During the golden age of the mega-buyouts in the mid-2000s, when banks were lending like drunken sailors, and private equity firms were taking the practically free funding to shoot at almost every company in sight, it’s no wonder managers of these funds were “high-fiving” each other. Unfortunately for the participants, the music ended in 2007, and the heavy debt-loaded guns that previously were killing large elephant deals got replaced with harmless toy guns shooting blanks at phantom transactions.
Peter Morris, a former Morgan Stanley (NYSE:MS) banker and author of the scornful report, “Private Equity, Public Loss,” took a critical eye at the industry pointing to the reasons these high risk-taking private equity firms are underperforming the S&P 500 significantly. Bolstering his underperformance assertions, Morris points to 542 deals in the Yale endowment that underperformed by -40% once fees were subtracted. The Center for the Study of Financial Innovation, which is affiliated with Morris, cites a 2005 paper by Steven Kaplan (University of Chicago), and Antoinette Schoar (Massachusetts Institute of Technology). The paper shows the average buy-out fund underperformed the S&P 500 index from 1980 – 2001.
Another factor that Morris feels should not be ignored relates to risk. Morris feels the excessive risk profile of these private equity firms should be considered for passive, unknowing investors and public taxpayers. Pensioners are vulnerable to these underperforming, risk-adjusted returns, while unassuming taxpayers could also be on the hook if risky private equity bets go bad. Under certain scenarios these potentially rocky private equity investments could bring a financial institution to its knees and force governments to use taxpayer bailout money. The Financial Times features a $6.5 billion investment made by Terra Firma, which was subsequently written down to zero, to make its point about the inherent risk private equity has to the overall system.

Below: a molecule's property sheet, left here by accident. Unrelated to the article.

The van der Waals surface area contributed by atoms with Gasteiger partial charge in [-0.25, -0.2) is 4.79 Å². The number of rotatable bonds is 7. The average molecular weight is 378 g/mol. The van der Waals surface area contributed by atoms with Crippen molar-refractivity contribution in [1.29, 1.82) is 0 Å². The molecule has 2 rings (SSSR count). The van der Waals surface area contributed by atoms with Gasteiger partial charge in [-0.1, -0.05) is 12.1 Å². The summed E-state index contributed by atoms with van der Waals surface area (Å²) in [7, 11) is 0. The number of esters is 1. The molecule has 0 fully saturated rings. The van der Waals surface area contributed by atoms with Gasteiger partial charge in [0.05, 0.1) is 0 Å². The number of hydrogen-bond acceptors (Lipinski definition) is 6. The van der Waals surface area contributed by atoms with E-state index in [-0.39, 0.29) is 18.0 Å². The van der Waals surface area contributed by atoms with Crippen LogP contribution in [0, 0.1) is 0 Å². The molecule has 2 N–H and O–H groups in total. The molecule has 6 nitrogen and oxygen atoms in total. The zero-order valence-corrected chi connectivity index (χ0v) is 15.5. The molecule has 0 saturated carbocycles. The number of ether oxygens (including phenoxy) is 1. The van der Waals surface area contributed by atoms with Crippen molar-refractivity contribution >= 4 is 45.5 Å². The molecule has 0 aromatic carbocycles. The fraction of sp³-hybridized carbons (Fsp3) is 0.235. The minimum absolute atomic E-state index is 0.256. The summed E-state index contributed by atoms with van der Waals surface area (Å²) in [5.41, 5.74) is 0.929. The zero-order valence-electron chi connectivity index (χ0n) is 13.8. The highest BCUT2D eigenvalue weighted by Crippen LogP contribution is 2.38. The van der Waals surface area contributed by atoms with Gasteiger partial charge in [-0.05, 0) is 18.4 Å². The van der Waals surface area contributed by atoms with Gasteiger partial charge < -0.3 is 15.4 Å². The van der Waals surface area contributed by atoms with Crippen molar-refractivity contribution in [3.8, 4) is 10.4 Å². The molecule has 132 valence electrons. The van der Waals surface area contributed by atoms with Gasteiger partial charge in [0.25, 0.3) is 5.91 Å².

Heads We Win, Tails You Lose
What makes the purported underperformance more scathing is the fact that these funds should bear higher returns to compensate investors for the additional liquidity risk and leverage that is undertaken. Like hedge funds, most private equity funds charge a 2% management fee, and a 20% performance fee for results achieved above a certain hurdle rate. The problem, that many outside observers highlight, is that the private equity firms have very little skin in the game, for example as little as 2%. With not a lot of their own dough in the game, the fund managers have a built in incentive to swing for the fences, because a profit windfall will filter to them should they hit it big. Morris characterizes this conflict of interest as “heads we win, tails you lose.” Another knock against investors revolves around return calculations. The opacity around returns makes private equity less attractive, since valuations are only truly accurately reflected upon sale, which often takes many years.
Have all these shortcomings scared off investors? Apparently not. Just recently Blackstone Group (NYSE:BX) raised a new $13.5 billion fund, the firm’s 6th fund, fresh off of its 5th fund that raised a total of $20 billion. The focus of the new fund will be on Asia and North America. In the short-run, Europe will occupy less of the fund’s attention until the region’s economy recovers.
To the extent more of these studies garner traction, I’m sure the private equity industry will react with a forceful response, especially with billions in potential fees at stake. One thing is for sure, investors have become more demanding and shrewd post the financial crisis, so if private equity managers want to earn the rich fees of yesteryear, they will need to do better than shoot blanks.
DISCLOSURE: Sidoxia Capital Management (NYSE:SCM) and some of its clients own certain exchange traded funds, but at the time of publishing SCM had no direct position in MS, BX, Terra Firma or any security referenced in this article. No information accessed through the Investing Caffeine (IC) website constitutes investment, financial, legal, tax or other advice nor is to be relied on in making an investment or other decision. Please read disclosure language on IC “Contact” page.